• Atypical eating and sleeping habits
  • Difficulty falling asleep or staying asleep
  • Very high or very low energy levels throughout the day but more active at night
  • Very resistant to change in life and surrounding environments
  • heightened senses (sensitive to sounds, touch, taste, sight and smell)
  • very high or very low energy levels
  • Lethargic or severely tired most of the day
  • Motor skill problems – unexplained injuries and bruises with no recollection of how or when they occurred
  • Difficulty concentrating and staying focused – often in ‘own world’ or ‘glazed off’
  • Constant use of neurotic behaviours – swinging, rocking, bouncing, rubbing skin
  • repetitive and stimulating behaviours
  • Can appear self destructive (such as head banging, pinching, biting)
  • doesn’t notice dangers (such as walking in the road) or recognize pain
  • easily overwhelmed, frustrated, emotional and very tearful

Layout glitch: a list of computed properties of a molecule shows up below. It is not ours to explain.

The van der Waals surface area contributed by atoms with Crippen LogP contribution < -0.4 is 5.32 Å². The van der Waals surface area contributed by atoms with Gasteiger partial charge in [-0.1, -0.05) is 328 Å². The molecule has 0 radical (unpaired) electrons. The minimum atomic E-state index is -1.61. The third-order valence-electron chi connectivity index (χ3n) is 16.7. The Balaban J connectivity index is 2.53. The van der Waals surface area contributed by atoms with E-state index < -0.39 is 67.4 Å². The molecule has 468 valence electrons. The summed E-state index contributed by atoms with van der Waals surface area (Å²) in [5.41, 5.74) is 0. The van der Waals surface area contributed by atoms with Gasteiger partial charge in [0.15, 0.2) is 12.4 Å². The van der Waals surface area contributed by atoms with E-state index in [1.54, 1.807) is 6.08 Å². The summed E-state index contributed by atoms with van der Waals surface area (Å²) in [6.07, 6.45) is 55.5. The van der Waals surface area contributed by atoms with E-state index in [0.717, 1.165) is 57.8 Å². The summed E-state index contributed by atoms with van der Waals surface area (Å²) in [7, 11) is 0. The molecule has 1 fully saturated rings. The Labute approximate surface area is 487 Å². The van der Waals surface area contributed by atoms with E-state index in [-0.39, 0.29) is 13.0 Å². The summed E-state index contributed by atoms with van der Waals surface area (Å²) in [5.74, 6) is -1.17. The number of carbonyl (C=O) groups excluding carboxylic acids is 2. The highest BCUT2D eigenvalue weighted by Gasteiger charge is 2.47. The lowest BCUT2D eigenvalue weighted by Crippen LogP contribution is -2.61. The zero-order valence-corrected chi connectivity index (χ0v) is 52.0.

• clenching of extremities (hands and feet)
  • Sensitive to certain fabrics or textures

facts:

  • Sensory Processing Disorder is a complex disorder of the brain that affects developing children and adults.
  • At least one in twenty people in the general population may be affected by SPD.
  • In children who are gifted and those with ADHD, Autism, and mental health problems, the prevalence of SPD is much higher than in the general population.
  • Studies have found a significant difference between the physiology of children with SPD and children who are typically developing.
  • Sensory Processing Disorder has unique sensory symptoms that are not explained by other known disorders.
  • Heredity may be one cause of the disorder.
  • Laboratory studies suggest that the sympathetic and parasympathetic nervous systems are not functioning typically in children with SPD.

To find out more about Sensory Processing Disorder feel free to follow the link below:

http://www.spdfoundation.net/